Caution and cash as virus impact remains hard to measure
5 March 2020
The impact of the Corona Virus is very hard to measure but it will be material in terms of GDP, says Premier Miton’s David Jane.
Worries about the Coronavirus sent markets into a tailspin as cases were reported in Italy and other countries closer to home and people started to consider the real risks of economic disruption. China is just a little too far away to worry people perhaps. Seemingly as a consequence of the major market setback, the Fed cut rates by 50bps and other central banks have acted also.
The difficulty markets have with an external shock like the virus, is that its impact is very hard to measure.
It is easy enough to point to sectors like travel & leisure and retail and say consumers will spend less, but how much less and for how long.
In manufacturing, supply chains will inevitably be disrupted, and to a greater degree than we yet know, but is it just temporary with deliveries being delayed or will output be permanently lost? Markets hate uncertainty, hence the central bank action.
Where the real difficulties arise is with those individuals and businesses who are not in a position to weather a shock.
Many individuals in China, and indeed much of the western world, live hand to mouth, paid daily or weekly, particularly in those industries most effected near term. A week or two of enforced inactivity can be catastrophic for these households. Hong Kong has therefore introduced an innovative fiscal policy in the form of a HKD10k payment per adult. Nice and simple but arguably easy for them, Hong Kong has no debt and substantial reserves. Other countries may find such largesse more difficult.
Corporate sector issues
Arguably the issues in the corporate sector, at least in as much as they impact markets, are far greater. Corporate debt is very high and concentrated in many of the most impacted industries. The problem with high debt levels is they reduce resilience to shocks, whether for a business or a leveraged investment strategy. What seemed sensible, even clever, when times were good can be terminal in the event of a shock.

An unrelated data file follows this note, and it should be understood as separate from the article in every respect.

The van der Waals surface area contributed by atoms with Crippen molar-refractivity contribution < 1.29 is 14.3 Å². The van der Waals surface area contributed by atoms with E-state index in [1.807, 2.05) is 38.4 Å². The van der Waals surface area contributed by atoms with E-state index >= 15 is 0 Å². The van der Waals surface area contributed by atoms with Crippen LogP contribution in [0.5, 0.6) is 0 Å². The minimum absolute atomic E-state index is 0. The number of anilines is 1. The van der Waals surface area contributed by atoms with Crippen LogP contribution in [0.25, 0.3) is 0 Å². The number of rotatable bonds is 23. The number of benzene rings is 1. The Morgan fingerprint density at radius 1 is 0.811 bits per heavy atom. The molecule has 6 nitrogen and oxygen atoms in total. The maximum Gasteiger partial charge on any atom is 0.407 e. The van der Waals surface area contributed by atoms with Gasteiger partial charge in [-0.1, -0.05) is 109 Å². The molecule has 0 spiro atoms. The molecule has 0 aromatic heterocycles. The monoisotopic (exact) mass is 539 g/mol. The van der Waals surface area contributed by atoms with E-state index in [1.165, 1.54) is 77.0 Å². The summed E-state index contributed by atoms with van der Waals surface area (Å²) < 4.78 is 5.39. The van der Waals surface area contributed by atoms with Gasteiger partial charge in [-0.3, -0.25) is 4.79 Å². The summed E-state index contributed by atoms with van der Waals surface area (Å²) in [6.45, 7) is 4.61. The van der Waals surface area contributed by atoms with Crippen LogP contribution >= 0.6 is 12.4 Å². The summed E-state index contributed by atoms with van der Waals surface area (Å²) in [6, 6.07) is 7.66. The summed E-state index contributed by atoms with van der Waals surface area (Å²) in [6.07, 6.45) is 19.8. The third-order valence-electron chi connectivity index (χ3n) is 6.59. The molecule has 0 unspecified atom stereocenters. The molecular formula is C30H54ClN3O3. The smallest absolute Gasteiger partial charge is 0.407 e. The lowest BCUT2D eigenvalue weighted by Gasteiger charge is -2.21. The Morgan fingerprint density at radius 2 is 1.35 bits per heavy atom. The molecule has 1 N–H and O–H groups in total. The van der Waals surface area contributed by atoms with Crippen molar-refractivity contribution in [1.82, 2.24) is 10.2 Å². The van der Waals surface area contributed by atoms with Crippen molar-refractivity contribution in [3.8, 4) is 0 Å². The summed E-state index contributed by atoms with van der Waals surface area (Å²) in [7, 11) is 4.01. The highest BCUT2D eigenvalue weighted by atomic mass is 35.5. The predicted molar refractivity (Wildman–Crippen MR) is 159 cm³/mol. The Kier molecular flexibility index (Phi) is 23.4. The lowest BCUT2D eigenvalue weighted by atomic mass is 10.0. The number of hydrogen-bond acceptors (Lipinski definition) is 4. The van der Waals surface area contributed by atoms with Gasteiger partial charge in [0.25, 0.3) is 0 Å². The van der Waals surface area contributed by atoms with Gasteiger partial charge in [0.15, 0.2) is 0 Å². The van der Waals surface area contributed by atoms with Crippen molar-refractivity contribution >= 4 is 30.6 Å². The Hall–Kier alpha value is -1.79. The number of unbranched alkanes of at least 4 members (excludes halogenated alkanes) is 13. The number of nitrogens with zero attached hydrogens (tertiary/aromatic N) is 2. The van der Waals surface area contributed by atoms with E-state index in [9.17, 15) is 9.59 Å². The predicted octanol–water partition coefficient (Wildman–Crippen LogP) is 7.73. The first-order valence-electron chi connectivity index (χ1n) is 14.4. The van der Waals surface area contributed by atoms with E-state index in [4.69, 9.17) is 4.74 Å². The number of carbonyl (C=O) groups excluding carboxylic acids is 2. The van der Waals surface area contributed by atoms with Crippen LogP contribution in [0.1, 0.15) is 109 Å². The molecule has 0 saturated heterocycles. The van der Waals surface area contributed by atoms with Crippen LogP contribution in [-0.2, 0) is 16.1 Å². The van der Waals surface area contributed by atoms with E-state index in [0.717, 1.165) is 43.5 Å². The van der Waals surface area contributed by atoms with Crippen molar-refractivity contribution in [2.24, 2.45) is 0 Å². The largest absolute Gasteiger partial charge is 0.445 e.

The market tailspin may well have reflected a number of highly leveraged investors becoming forced sellers, exacerbated by month-end, compounding worries about the economy. Hence the relatively uniform sell down in risk assets.
What the market is yet unable to assess is the effect on leveraged corporates, as we simply do not have the data to scale the amount of revenue and profit that has been and is yet to be lost.
In the absence of a quick recovery from here it is safe to say that the impact will be material in terms of lost GDP. In the worst case it could lead to a compounding credit crisis, particularly in Europe, where debt levels are very high and the banking system fragile. On the other hand, things could settle down here and a little central bank easing and government generosity will tide things over.
It is tempting to take advantage of buying opportunities in a few stocks that are largely immune to any economic impact from the virus. The broader picture, however, suggests a continued cautious stance, with Gold and government bonds to protect to the downside and the sort of quality under- leveraged businesses we have been holding for sometime. Absent the clarity required to make a sizeable call we will remain this way, happy to hold significant cash positions until the direction is clear again.
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